Probo

Looking for

Pure living

But the further East we went, the heavier our bourgeois baggage became. As we crossed the border into Poland, the car was filled with excited cheers quickly followed by confused murmurs. While the landscape here offered what we have come to expect from Europe – endless ruins – we found ourselves confronted with a place in which the relationship to derelict space was entirely different.

Secular

Imaginaries

Remembered

Here ruins were spaces not of bounded exclusion but of potential utilization. After driving for hours through a forest hunting for a soviet base called Keszwca Lesla, we arrived at 10pm to find rows of buildings, clearly Soviet-built, surrounding an undecipherable war memorial that looked like our standard fare with the addition of satellite dishes hanging off the sides of buildings. It seemed the local population here had turned this place into a summer holiday encampment after the collapse of the USSR and the abandonment of the base. Gangs of teenagers roamed the streets late at night in track suits and mullets, running in and out of the derelict buildings and bunkers. Inhabited buildings looked derelict, folding them right into the fabric of a lived landscape. There were no fences or security to be found, no rules, boundaries or exclusionary practices in evidence. It should have been paradise for us. Except that things felt different here.

Clearly

Something else

To be found

As we moved on from this site, we became more brazen, braving the sullen stares of thick-necked Polish men who could clearly throw us across a room to run in Soviet concrete blocks, shutters snapping. But what we captured in these places looked less like the western notions of the aesthetic sublime than we were accustomed to encountering and more like the war-ravaged Chechnyan ruins depicted in The 3 Rooms of Melancholia.

USSR

Afloat

No more

Site after site, I kept feeling that something was different here, something was missing here, but I couldn’t pinpoint it. It was something missing beyond a buoyant economy and door frames.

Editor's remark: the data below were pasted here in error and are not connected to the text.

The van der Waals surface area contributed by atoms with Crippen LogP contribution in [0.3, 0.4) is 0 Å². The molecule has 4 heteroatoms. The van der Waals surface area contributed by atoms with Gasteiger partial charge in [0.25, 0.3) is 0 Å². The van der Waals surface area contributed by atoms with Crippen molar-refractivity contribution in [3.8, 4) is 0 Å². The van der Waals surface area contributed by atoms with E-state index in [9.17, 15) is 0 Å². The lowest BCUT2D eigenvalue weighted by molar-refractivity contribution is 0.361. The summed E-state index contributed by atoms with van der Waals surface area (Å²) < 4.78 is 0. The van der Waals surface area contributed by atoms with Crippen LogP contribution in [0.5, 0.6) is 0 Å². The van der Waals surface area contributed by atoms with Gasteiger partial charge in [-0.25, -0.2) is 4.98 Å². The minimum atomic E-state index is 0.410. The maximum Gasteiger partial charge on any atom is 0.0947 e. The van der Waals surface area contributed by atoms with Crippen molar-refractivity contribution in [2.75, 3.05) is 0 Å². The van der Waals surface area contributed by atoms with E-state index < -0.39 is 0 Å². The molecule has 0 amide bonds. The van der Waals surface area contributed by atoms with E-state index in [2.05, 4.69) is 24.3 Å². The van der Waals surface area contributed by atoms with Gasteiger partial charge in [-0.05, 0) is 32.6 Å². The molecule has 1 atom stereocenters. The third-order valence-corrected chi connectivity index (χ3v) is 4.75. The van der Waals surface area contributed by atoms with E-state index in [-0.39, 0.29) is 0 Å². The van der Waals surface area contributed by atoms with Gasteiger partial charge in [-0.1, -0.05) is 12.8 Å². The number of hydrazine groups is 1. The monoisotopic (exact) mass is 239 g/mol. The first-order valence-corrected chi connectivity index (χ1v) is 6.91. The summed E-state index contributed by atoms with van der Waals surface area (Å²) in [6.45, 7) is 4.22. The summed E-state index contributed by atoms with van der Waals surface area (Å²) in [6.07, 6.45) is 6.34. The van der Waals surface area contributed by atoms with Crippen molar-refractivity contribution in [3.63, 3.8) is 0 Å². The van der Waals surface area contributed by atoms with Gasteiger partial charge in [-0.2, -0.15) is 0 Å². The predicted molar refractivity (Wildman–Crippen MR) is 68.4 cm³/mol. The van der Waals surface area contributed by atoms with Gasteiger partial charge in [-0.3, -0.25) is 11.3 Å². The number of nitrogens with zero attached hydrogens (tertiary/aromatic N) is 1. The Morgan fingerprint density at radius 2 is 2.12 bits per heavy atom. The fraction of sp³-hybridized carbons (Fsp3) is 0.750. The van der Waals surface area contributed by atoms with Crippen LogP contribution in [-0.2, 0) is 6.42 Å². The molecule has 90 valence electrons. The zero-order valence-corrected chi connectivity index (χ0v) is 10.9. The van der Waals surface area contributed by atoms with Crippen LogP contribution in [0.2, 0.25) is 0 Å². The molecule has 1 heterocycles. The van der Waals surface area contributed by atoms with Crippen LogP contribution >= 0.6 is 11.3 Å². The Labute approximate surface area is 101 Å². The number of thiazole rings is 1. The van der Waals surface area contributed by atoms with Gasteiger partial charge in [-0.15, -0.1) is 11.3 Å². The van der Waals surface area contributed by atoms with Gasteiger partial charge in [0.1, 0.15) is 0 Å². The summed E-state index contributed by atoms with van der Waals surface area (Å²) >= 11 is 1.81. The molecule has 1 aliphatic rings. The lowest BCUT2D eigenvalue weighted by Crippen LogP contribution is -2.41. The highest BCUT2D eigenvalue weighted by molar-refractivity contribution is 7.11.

And then it hit me. It was nostalgia. As David Lowenthal writes, ‘nostalgia is memory with the pain removed.’ There wasn’t a hint of nostalgia to be found here. No one cared about stripping soviet blocks of all they were worth because they were still in pain here. It was probably, rather, a delicious catharsis to smash out those windows and excavate the rusting hunks of artillery from the ground.In the same way that we, in London, feel a need to write our own stories of places and to define our own boundaries for space, the Polish people who lived under communist control probably felt a need to assert their rights to newly reclaimed space by destroying the remnants of control that the Soviet Union has exerted over them for so many years. Like Scipio Africanis at the end of the 3rd Punic war, the only thing that would satisfy the pain of generations of struggle is to do everything possible to erase the memory of that pain, razing the buildings and sewing the Earth with salt.

The heritage manager in me is terrified by these ideas but the anthropologist and geographer in me tells me I have no right to dictate how others should interpret and interact with their places. We can’t know their memories; we can’t know their pain.

Pain

Lived

There a was a particular guilt that came with exploring Poland.  I think that guilt came from the clashing of different value systems in regards to derelict space. Perhaps it is an indication of a larger clash between capitalism and communism. Where east meets west, desire meets utility, nostalgia meets future promise and mobility meets placemaking. We all knew we brought the West with us and we all knew, deep down, that the social conditioning that resides in those templates can never be erased.

While we didn’t necessary find the ruins we were looking for in Poland, we did find a meeting point on that shifting frontier of Western values that is pushing its way inexorably East, met not with open arms but with suspicious stares. After what Poland has been through over the last 100 years, who can blame them?

Easterly